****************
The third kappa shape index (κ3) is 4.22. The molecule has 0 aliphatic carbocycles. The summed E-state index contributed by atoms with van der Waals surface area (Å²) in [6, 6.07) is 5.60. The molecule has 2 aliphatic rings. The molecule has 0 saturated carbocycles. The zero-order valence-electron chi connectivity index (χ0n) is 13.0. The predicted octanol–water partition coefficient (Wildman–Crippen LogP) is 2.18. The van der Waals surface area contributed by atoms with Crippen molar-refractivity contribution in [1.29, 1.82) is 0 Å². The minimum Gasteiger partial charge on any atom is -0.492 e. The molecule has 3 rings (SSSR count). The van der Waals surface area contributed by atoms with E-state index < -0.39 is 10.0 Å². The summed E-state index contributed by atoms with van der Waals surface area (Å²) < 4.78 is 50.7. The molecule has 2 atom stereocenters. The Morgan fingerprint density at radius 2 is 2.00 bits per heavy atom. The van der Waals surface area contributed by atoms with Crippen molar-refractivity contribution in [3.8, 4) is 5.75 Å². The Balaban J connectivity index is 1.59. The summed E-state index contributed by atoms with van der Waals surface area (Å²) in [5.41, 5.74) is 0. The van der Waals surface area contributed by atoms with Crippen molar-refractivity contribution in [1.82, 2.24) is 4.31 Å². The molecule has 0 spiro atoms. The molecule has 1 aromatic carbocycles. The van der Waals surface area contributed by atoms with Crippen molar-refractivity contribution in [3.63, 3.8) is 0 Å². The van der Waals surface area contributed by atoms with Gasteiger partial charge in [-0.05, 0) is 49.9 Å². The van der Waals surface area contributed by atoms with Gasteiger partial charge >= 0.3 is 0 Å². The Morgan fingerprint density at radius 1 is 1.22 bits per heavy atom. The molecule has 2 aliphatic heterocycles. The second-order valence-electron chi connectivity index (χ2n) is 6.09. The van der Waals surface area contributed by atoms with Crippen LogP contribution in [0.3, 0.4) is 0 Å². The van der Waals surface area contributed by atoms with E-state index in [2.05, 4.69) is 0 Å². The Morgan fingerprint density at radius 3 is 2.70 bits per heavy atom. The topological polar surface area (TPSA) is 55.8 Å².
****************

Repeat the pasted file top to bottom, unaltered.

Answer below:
The third kappa shape index (κ3) is 4.22. The molecule has 0 aliphatic carbocycles. The summed E-state index contributed by atoms with van der Waals surface area (Å²) in [6, 6.07) is 5.60. The molecule has 2 aliphatic rings. The molecule has 0 saturated carbocycles. The zero-order valence-electron chi connectivity index (χ0n) is 13.0. The predicted octanol–water partition coefficient (Wildman–Crippen LogP) is 2.18. The van der Waals surface area contributed by atoms with Crippen molar-refractivity contribution in [1.29, 1.82) is 0 Å². The minimum Gasteiger partial charge on any atom is -0.492 e. The molecule has 3 rings (SSSR count). The van der Waals surface area contributed by atoms with E-state index < -0.39 is 10.0 Å². The summed E-state index contributed by atoms with van der Waals surface area (Å²) < 4.78 is 50.7. The molecule has 2 atom stereocenters. The Morgan fingerprint density at radius 2 is 2.00 bits per heavy atom. The van der Waals surface area contributed by atoms with Crippen molar-refractivity contribution in [3.8, 4) is 5.75 Å². The Balaban J connectivity index is 1.59. The summed E-state index contributed by atoms with van der Waals surface area (Å²) in [5.41, 5.74) is 0. The van der Waals surface area contributed by atoms with Crippen molar-refractivity contribution in [1.82, 2.24) is 4.31 Å². The molecule has 0 spiro atoms. The molecule has 1 aromatic carbocycles. The van der Waals surface area contributed by atoms with Crippen molar-refractivity contribution in [3.63, 3.8) is 0 Å². The van der Waals surface area contributed by atoms with Gasteiger partial charge in [-0.05, 0) is 49.9 Å². The van der Waals surface area contributed by atoms with Gasteiger partial charge >= 0.3 is 0 Å². The Morgan fingerprint density at radius 1 is 1.22 bits per heavy atom. The molecule has 2 aliphatic heterocycles. The second-order valence-electron chi connectivity index (χ2n) is 6.09. The van der Waals surface area contributed by atoms with Crippen LogP contribution in [0.3, 0.4) is 0 Å². The van der Waals surface area contributed by atoms with E-state index in [2.05, 4.69) is 0 Å². The Morgan fingerprint density at radius 3 is 2.70 bits per heavy atom. The topological polar surface area (TPSA) is 55.8 Å².